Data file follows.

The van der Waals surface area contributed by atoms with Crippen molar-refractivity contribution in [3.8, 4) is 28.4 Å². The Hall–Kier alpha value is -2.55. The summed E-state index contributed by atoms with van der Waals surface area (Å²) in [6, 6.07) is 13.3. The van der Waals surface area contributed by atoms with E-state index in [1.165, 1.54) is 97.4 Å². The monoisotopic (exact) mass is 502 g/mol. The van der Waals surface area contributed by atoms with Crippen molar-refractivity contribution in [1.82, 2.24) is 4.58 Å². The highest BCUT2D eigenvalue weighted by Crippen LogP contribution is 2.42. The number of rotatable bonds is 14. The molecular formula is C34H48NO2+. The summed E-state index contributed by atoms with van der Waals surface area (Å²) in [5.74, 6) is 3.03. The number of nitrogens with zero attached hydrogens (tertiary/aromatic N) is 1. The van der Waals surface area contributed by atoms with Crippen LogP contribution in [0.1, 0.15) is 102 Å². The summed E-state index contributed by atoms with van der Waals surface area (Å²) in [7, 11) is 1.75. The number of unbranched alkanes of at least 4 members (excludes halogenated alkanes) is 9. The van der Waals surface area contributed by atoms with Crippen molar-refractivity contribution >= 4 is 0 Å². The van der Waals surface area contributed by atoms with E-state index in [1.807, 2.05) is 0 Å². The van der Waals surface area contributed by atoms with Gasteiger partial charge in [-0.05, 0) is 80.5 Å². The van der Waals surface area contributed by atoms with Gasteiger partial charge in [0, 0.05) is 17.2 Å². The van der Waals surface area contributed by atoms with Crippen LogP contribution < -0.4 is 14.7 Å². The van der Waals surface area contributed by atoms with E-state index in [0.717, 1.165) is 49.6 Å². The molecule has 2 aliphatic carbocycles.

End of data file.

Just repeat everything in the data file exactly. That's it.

The van der Waals surface area contributed by atoms with Crippen molar-refractivity contribution in [3.8, 4) is 28.4 Å². The Hall–Kier alpha value is -2.55. The summed E-state index contributed by atoms with van der Waals surface area (Å²) in [6, 6.07) is 13.3. The van der Waals surface area contributed by atoms with E-state index in [1.165, 1.54) is 97.4 Å². The monoisotopic (exact) mass is 502 g/mol. The van der Waals surface area contributed by atoms with Crippen molar-refractivity contribution in [1.82, 2.24) is 4.58 Å². The highest BCUT2D eigenvalue weighted by Crippen LogP contribution is 2.42. The number of rotatable bonds is 14. The molecular formula is C34H48NO2+. The summed E-state index contributed by atoms with van der Waals surface area (Å²) in [5.74, 6) is 3.03. The number of nitrogens with zero attached hydrogens (tertiary/aromatic N) is 1. The van der Waals surface area contributed by atoms with Crippen LogP contribution in [0.1, 0.15) is 102 Å². The summed E-state index contributed by atoms with van der Waals surface area (Å²) in [7, 11) is 1.75. The number of unbranched alkanes of at least 4 members (excludes halogenated alkanes) is 9. The van der Waals surface area contributed by atoms with Crippen molar-refractivity contribution >= 4 is 0 Å². The van der Waals surface area contributed by atoms with E-state index in [1.807, 2.05) is 0 Å². The van der Waals surface area contributed by atoms with Gasteiger partial charge in [-0.05, 0) is 80.5 Å². The van der Waals surface area contributed by atoms with Gasteiger partial charge in [0, 0.05) is 17.2 Å². The van der Waals surface area contributed by atoms with Crippen LogP contribution < -0.4 is 14.7 Å². The van der Waals surface area contributed by atoms with E-state index in [0.717, 1.165) is 49.6 Å². The molecule has 2 aliphatic carbocycles.